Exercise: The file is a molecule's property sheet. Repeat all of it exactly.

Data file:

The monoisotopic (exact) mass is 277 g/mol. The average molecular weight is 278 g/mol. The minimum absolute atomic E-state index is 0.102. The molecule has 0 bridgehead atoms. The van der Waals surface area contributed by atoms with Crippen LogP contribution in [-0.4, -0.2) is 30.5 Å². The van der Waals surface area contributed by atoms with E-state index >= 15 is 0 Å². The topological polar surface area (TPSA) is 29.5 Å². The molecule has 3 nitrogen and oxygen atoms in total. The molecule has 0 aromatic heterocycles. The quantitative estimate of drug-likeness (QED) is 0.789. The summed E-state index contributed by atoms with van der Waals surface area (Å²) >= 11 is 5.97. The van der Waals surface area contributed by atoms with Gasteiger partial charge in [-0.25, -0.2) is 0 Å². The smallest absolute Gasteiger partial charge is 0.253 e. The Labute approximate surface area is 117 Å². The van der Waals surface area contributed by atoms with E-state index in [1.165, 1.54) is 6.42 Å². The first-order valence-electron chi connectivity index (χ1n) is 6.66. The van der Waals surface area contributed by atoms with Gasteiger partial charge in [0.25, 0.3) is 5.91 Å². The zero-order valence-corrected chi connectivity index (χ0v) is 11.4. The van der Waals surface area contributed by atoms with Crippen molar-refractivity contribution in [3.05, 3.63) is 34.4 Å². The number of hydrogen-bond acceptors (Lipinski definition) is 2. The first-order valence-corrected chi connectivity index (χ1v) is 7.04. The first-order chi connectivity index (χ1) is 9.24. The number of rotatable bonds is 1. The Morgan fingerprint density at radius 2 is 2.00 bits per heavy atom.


The monoisotopic (exact) mass is 277 g/mol. The average molecular weight is 278 g/mol. The minimum absolute atomic E-state index is 0.102. The molecule has 0 bridgehead atoms. The van der Waals surface area contributed by atoms with Crippen LogP contribution in [-0.4, -0.2) is 30.5 Å². The van der Waals surface area contributed by atoms with E-state index >= 15 is 0 Å². The topological polar surface area (TPSA) is 29.5 Å². The molecule has 3 nitrogen and oxygen atoms in total. The molecule has 0 aromatic heterocycles. The quantitative estimate of drug-likeness (QED) is 0.789. The summed E-state index contributed by atoms with van der Waals surface area (Å²) >= 11 is 5.97. The van der Waals surface area contributed by atoms with Gasteiger partial charge in [-0.25, -0.2) is 0 Å². The smallest absolute Gasteiger partial charge is 0.253 e. The Labute approximate surface area is 117 Å². The van der Waals surface area contributed by atoms with E-state index in [1.165, 1.54) is 6.42 Å². The first-order valence-electron chi connectivity index (χ1n) is 6.66. The van der Waals surface area contributed by atoms with Gasteiger partial charge in [0.25, 0.3) is 5.91 Å². The zero-order valence-corrected chi connectivity index (χ0v) is 11.4. The van der Waals surface area contributed by atoms with Crippen molar-refractivity contribution in [3.05, 3.63) is 34.4 Å². The number of hydrogen-bond acceptors (Lipinski definition) is 2. The first-order valence-corrected chi connectivity index (χ1v) is 7.04. The first-order chi connectivity index (χ1) is 9.24. The number of rotatable bonds is 1. The Morgan fingerprint density at radius 2 is 2.00 bits per heavy atom.